GDR Student Guide - Basics


GDR Student Guide – Basics

I. Basics
This is a rather informal, but highly important section providing general information and helpful advice.
GDR Resources OnlineBecause the Ph.D. program in Drew’s Graduate Division of Religion is primarily self-directed, students bear great responsibility for becoming familiar with the policies and procedures that govern their progress through the program. The GDR has built a series of web pages, located at, that describe the program and contain the documents and information necessary for successful and efficient completion of the Ph.D. Pay special attention to the resources listed under “Information for Current Students,” where you will find a library of administrative forms, links to the Regulations of the GDR and this guide, in addition to many other resources, including information on locating grant and fellowship funding, and materials to guide your professional development. Visit the site often, as information is updated on a regular basis.

All GDR students are assigned a faculty advisor when they begin at Drew. The student’s first meeting with his or her advisor typically centers on selection of the courses that the student will take during his or her first semester. The advisor’s signature approval is needed for course registration, and also on a great many other forms (both paper and electronic) that the student will need to complete during his or her time at Drew.

Know, however, that you may request to change your advisor. You do this by obtaining and filling out a Request for Change of Advisor form from the GDR Administrative Office, or on the GDR web site (most forms are available online through the GDR site). The form does not ask for the reasons for the requested change, nor does it require the signature of your current advisor. Once you have completed the form, the GDR office submits it to the GDR Chair for approval.

The term “advisor” is also frequently used for the first reader of the student’s Ph.D. dissertation. Because a faculty advisor is often assigned to an entering GDR student on the basis of his or her research interests, that same faculty member may well go on to become the first reader of the dissertation and chair of the dissertation committee. Know, however, that it is possible, and not uncommon, to have a faculty member other than your academic advisor as first reader or director of your dissertation.

Getting to know the “right” faculty
When the time comes to put your dissertation committee together, the onus will be on you to approach the faculty whom you would like to serve on the committee (typically, three faculty for dissertations). Faculty tend to be more receptive to an invitation to serve on a committee issuing from a student whom they have already had in class, and whose academic abilities and interests they consequently know, than one issuing from a student whom they haven’t yet had a chance to get to know. So it is important to take courses with professors whom you think you may eventually want on your committee. Also, taking a course with such a professor will give you a good sense of his or her strengths and weaknesses as a mentor and hence his or her suitability to advise your research.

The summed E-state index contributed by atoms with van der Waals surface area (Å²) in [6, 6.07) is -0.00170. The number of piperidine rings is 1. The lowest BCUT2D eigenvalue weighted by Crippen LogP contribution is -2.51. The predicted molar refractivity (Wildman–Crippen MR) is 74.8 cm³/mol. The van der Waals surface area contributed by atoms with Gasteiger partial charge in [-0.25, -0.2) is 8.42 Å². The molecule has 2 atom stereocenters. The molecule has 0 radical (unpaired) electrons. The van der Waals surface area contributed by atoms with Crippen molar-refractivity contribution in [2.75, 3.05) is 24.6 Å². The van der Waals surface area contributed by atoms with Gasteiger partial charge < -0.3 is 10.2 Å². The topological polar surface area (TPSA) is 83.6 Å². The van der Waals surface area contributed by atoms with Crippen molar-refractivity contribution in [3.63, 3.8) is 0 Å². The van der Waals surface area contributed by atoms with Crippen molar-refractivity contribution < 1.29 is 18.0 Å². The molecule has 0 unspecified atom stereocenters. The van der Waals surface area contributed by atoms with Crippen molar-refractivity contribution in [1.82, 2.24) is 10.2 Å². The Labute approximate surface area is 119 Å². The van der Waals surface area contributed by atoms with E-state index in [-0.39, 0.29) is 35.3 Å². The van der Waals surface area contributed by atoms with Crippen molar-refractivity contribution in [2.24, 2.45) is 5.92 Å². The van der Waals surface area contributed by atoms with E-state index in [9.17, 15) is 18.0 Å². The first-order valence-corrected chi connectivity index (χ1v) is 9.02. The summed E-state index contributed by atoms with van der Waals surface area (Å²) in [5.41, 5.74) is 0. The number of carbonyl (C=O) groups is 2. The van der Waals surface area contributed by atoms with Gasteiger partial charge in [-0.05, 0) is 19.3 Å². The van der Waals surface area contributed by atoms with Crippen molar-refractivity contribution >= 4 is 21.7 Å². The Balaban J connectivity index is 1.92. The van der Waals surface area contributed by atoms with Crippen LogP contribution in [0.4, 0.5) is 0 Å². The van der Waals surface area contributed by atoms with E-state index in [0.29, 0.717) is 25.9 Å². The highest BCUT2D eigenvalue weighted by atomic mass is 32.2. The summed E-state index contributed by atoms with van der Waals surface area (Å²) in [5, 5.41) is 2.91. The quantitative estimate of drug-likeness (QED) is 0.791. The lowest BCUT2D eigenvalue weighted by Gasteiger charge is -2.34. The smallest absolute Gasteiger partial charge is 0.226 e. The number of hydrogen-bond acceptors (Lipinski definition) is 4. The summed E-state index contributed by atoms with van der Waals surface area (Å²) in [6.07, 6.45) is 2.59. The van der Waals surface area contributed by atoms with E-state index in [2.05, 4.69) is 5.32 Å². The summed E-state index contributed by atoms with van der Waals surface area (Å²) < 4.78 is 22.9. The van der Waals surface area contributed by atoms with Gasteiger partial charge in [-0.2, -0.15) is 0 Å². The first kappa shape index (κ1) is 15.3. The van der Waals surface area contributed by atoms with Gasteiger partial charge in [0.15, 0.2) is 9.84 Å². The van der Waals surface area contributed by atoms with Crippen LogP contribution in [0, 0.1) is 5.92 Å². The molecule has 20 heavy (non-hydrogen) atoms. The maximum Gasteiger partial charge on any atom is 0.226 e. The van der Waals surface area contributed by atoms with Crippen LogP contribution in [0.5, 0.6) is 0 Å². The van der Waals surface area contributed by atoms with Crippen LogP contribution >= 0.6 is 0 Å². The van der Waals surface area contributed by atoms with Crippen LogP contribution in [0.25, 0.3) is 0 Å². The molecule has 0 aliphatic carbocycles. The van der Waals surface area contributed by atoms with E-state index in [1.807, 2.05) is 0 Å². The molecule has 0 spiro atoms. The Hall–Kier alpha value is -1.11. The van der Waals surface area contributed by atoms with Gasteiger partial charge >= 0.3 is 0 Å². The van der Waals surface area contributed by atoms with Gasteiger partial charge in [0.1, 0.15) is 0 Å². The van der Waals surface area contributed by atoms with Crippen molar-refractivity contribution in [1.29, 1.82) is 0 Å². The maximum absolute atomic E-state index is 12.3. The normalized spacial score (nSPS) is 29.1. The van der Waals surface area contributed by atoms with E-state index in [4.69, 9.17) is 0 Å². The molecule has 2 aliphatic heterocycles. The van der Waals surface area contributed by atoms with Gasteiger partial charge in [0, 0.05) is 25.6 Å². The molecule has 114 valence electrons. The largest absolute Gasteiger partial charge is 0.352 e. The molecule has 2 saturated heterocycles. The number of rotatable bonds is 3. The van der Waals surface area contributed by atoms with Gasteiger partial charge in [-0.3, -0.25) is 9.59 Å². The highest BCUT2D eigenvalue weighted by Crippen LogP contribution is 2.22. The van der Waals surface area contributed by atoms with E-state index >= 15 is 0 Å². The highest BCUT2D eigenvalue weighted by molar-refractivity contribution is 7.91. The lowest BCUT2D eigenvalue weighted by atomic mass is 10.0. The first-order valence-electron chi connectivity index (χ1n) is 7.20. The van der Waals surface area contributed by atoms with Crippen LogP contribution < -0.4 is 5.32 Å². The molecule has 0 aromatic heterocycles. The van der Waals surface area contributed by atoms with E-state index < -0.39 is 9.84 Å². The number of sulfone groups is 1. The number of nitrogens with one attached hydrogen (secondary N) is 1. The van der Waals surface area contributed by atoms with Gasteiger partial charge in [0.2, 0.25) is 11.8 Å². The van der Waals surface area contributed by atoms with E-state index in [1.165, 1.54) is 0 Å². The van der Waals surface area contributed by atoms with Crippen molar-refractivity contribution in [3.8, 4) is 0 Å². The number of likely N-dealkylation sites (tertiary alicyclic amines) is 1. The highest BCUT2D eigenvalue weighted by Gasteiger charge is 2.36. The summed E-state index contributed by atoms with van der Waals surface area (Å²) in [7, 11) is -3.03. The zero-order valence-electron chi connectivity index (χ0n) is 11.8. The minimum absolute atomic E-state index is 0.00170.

How long should it take you to complete your Ph.D.?
In recent years, the GDR administration has been cracking down increasingly on students who have been taking too long to get through their degree programs. Most Ph.D. students manage to complete their course work in a timely manner (except when they rack up excessive Incompletes, on which see below). Moving swiftly and steadily through comprehensive exams and dissertation writing, however, requires greater self-motivation and self-discipline, and this is when many students slow down and lose their bearings. Once students begin to bog down, time suddenly begins slipping away with alarming speed and regaining focus can be difficult. The recommended strategy is to treat semesters devoted to comprehensive exam preparation or dissertation writing as much as possible like regular semesters, even though you may have no mentor or advisor breathing down your neck, and to build on the disciplined study habits that, hopefully, you will have developed during your two years of course work. For example, the best strategy for moving swiftly through your dissertation is to approach each chapter as you would a term paper, and not let the size of the overall project paralyze you.

Ph.D. students are allotted seven years to complete the degree. Highly motivated students, however, are regularly able to complete the degree in five years. (Their motivation is often spurred by the fact that occupancy of Drew housing by Ph.D. students is limited to five years!) Ideally, you should aim to finish in five years, and regard the additional two years allowed as a buffer or safety net.

Here is what a typical five-year PhD degree program looks like:

Year One: 18 credits of coursework. Pass first language exam.